Friday Night in Beast House (Book)

Friday Night in Beast HouseReviewed by Scott A. Johnson

Written by Richard Laymon

Published by Leisure Books

Richard Laymon was, by all accounts, a great and prolific author. His novels, more than thirty, are praised and cited as inspirations by some of the biggest names in the industry. Among his books was the “Beast House” series, stories of murder, rape, bestiality, and all other sorts of depravity. Starting with The Cellar, Laymon created a chilling account of a town that lived in fear of the evil represented by a house. Now, almost ten years after his death, comes Friday Night in Beast House (okay, it was originally published in 2001, but this is a new edition that contains The Wilds tacked onto it). It’s a shame that such a respected legacy was tarnished by such an awful “book.” To begin with, this is a novella at best, and it contains another novella, called The Wilds, tacked to the end to make up space. But that’s forgivable. What isn’t is the story itself.

I can’t help but think this was found in some forgotten drawer somewhere and someone is attempting to cash in on the “Beast House” mythos. The story is about a sixteen-year-old kid named Mark who wants to ask the girl of his dreams, Alison, out. She agrees, but only if he can get her into the Beast House (which is now a grisly museum dedicated to the horrors that happened there) after hours and they can spend the night there together. Ignoring the notion that a girl who wants him to commit breaking and entering on their first date might be more trouble than she’s worth, he manages the task. Up to this point, the story is reading like an episode of Goosebumps, except that Mark can’t seem to keep his eyes off of anything with boobs. Ah, puberty.

The story contains little in the way of “beasts,” save for a rape scene that comes off as laughably implausible, after which the victim gives herself over to her boyfriend willingly and with gusto. In all it seems like two different writers worked on this story, the first being R.L. Stein, the last being any random bestiality fan-fic writer. It definitely doesn’t ring of Richard Laymon.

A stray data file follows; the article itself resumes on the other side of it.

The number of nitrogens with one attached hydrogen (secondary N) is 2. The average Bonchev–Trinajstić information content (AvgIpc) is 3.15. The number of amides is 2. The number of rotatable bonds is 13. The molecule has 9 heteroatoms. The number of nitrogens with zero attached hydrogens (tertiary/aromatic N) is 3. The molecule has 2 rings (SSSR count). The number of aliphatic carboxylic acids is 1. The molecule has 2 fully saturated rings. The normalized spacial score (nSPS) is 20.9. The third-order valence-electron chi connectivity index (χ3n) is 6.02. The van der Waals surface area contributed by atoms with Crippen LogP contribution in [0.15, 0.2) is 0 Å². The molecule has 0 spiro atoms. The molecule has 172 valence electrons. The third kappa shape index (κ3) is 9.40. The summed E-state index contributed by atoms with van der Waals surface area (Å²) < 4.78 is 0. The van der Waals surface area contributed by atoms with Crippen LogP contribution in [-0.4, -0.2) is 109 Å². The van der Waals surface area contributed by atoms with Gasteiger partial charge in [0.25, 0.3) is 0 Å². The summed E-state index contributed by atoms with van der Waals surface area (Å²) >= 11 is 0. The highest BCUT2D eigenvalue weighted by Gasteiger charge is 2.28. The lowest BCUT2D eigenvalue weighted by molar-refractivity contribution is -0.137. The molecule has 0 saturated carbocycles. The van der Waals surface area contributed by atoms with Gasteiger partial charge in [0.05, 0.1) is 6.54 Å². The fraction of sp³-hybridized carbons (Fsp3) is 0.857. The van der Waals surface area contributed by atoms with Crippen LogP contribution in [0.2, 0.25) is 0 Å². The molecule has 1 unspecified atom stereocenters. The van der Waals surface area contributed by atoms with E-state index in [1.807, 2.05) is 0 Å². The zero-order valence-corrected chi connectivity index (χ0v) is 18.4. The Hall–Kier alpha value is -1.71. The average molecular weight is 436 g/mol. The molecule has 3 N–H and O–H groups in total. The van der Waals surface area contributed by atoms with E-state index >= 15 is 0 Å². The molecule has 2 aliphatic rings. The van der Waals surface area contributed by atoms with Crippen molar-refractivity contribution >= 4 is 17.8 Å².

The second story is slightly better but still comes across as ill-conceived and more like something that Laymon tucked in a drawer to revisit and flesh out later. The Wilds is the story of Ned Champion, a guy who broke up with his girlfriend just days before a planned camping trip. He decides to go it alone and takes his journal along to record his musings. At some point in the trip, he loses his mind and humanity and starts killing other campers. Why? Well, it’s never really fleshed out to the point that we get a reason. The way it comes across, he’s just an asshole. While this story does have a twist ending, it’s not particularly well conceived and comes off as just silly.

Put the two stories together and you get a disappointing read from a respected name. People who pick this book up first, before reading any of his other (better) work, will probably be turned off of Laymon forever. Those who are already fans will find these stories disturbing for all the wrong reasons.

Friday Night in Beast House

1 1/2 out of 5

The Wilds

2 out of 5

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Scott A. Johnson

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  • Cash Bailey

    Actually, all of the ‘Beast House’ stuff is among my least favourite of Laymon’s otherwise fine body or work.

    Still, it’s great that his stuff is getting published in the States again. But really, he has a lot more substantial stuff out there.

    • Vanvance1

      In a perfect world publishers would re-release all of the John Skipp/Craig Spector novels. Classic stuff.

      Mind you Skipp has still got it; Jake’s Wake was a gripping, visceral read.

      • Cash Bailey

        Yeah, those things are not easy to find. If you’re lucky you might stumble upon on in a secondhand book store.

      • KDlala

        They’ve actually re-released The Bridge with a new cover the past week or so, we’ve got a couple copies in our bookstore. Here’s hoping if it does well they’ll put out the others.

  • Vanvance1

    I’ve read all his books.

    Considering how dumb most of them are I’m a little embarrassed about that.